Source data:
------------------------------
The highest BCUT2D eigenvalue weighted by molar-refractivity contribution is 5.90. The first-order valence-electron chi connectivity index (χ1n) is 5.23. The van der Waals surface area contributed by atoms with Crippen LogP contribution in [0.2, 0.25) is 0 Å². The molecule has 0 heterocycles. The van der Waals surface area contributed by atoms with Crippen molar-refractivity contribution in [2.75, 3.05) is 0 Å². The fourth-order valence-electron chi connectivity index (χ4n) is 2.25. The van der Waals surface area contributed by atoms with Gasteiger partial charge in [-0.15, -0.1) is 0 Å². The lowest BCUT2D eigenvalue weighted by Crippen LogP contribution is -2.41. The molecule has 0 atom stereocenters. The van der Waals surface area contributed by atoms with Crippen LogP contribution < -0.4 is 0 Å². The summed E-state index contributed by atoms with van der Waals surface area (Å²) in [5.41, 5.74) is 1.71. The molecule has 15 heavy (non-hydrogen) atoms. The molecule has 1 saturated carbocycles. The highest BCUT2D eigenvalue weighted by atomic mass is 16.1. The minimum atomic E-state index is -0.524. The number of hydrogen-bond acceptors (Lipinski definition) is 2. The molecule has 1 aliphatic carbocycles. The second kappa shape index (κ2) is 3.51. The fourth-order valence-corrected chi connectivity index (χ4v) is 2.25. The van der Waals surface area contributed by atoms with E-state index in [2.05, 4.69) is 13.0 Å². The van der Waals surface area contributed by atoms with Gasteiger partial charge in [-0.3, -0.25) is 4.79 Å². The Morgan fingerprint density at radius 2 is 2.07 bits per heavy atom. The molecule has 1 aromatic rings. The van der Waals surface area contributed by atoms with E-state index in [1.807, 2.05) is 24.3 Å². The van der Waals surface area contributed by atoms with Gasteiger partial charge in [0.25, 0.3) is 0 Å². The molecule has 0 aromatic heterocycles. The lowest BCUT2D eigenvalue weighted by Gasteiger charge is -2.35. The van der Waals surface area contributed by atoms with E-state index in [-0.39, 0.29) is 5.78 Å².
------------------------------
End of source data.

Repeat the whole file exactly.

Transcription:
The highest BCUT2D eigenvalue weighted by molar-refractivity contribution is 5.90. The first-order valence-electron chi connectivity index (χ1n) is 5.23. The van der Waals surface area contributed by atoms with Crippen LogP contribution in [0.2, 0.25) is 0 Å². The molecule has 0 heterocycles. The van der Waals surface area contributed by atoms with Crippen molar-refractivity contribution in [2.75, 3.05) is 0 Å². The fourth-order valence-electron chi connectivity index (χ4n) is 2.25. The van der Waals surface area contributed by atoms with Gasteiger partial charge in [-0.15, -0.1) is 0 Å². The lowest BCUT2D eigenvalue weighted by Crippen LogP contribution is -2.41. The molecule has 0 atom stereocenters. The van der Waals surface area contributed by atoms with Crippen LogP contribution < -0.4 is 0 Å². The summed E-state index contributed by atoms with van der Waals surface area (Å²) in [5.41, 5.74) is 1.71. The molecule has 15 heavy (non-hydrogen) atoms. The molecule has 1 saturated carbocycles. The highest BCUT2D eigenvalue weighted by atomic mass is 16.1. The minimum atomic E-state index is -0.524. The number of hydrogen-bond acceptors (Lipinski definition) is 2. The molecule has 1 aliphatic carbocycles. The second kappa shape index (κ2) is 3.51. The fourth-order valence-corrected chi connectivity index (χ4v) is 2.25. The van der Waals surface area contributed by atoms with E-state index in [2.05, 4.69) is 13.0 Å². The van der Waals surface area contributed by atoms with Gasteiger partial charge in [-0.3, -0.25) is 4.79 Å². The Morgan fingerprint density at radius 2 is 2.07 bits per heavy atom. The molecule has 1 aromatic rings. The van der Waals surface area contributed by atoms with E-state index in [1.807, 2.05) is 24.3 Å². The van der Waals surface area contributed by atoms with Gasteiger partial charge in [0.25, 0.3) is 0 Å². The molecule has 0 aromatic heterocycles. The lowest BCUT2D eigenvalue weighted by Gasteiger charge is -2.35. The van der Waals surface area contributed by atoms with E-state index in [-0.39, 0.29) is 5.78 Å².